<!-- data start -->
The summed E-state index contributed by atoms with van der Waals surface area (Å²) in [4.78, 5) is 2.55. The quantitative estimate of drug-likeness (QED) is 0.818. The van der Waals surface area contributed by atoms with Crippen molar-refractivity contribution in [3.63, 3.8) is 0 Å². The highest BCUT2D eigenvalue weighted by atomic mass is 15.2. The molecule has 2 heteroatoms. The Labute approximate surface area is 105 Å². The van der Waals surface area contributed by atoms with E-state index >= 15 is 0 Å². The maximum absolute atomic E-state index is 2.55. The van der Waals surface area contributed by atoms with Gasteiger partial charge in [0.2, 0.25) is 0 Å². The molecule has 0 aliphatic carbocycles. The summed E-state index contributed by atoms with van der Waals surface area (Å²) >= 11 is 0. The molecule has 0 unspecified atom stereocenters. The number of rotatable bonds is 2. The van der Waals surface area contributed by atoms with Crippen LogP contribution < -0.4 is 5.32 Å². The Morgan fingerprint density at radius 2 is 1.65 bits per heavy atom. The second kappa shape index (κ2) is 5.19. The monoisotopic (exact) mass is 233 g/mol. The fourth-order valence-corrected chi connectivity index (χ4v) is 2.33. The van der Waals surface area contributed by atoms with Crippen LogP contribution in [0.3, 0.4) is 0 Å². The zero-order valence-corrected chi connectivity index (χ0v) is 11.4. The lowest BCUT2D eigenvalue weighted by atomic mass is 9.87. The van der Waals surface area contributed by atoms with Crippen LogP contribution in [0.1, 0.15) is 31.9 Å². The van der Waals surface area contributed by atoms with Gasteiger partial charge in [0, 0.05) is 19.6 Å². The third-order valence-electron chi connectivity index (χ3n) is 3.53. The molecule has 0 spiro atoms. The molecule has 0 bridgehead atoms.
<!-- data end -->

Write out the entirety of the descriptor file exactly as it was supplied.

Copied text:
The summed E-state index contributed by atoms with van der Waals surface area (Å²) in [4.78, 5) is 2.55. The quantitative estimate of drug-likeness (QED) is 0.818. The van der Waals surface area contributed by atoms with Crippen molar-refractivity contribution in [3.63, 3.8) is 0 Å². The highest BCUT2D eigenvalue weighted by atomic mass is 15.2. The molecule has 2 heteroatoms. The Labute approximate surface area is 105 Å². The van der Waals surface area contributed by atoms with E-state index >= 15 is 0 Å². The maximum absolute atomic E-state index is 2.55. The van der Waals surface area contributed by atoms with Gasteiger partial charge in [0.2, 0.25) is 0 Å². The molecule has 0 aliphatic carbocycles. The summed E-state index contributed by atoms with van der Waals surface area (Å²) >= 11 is 0. The molecule has 0 unspecified atom stereocenters. The number of rotatable bonds is 2. The van der Waals surface area contributed by atoms with Crippen LogP contribution < -0.4 is 5.32 Å². The Morgan fingerprint density at radius 2 is 1.65 bits per heavy atom. The second kappa shape index (κ2) is 5.19. The monoisotopic (exact) mass is 233 g/mol. The fourth-order valence-corrected chi connectivity index (χ4v) is 2.33. The van der Waals surface area contributed by atoms with Crippen LogP contribution in [0.3, 0.4) is 0 Å². The zero-order valence-corrected chi connectivity index (χ0v) is 11.4. The lowest BCUT2D eigenvalue weighted by atomic mass is 9.87. The van der Waals surface area contributed by atoms with Crippen LogP contribution in [0.1, 0.15) is 31.9 Å². The van der Waals surface area contributed by atoms with Gasteiger partial charge in [0, 0.05) is 19.6 Å². The third-order valence-electron chi connectivity index (χ3n) is 3.53. The molecule has 0 spiro atoms. The molecule has 0 bridgehead atoms.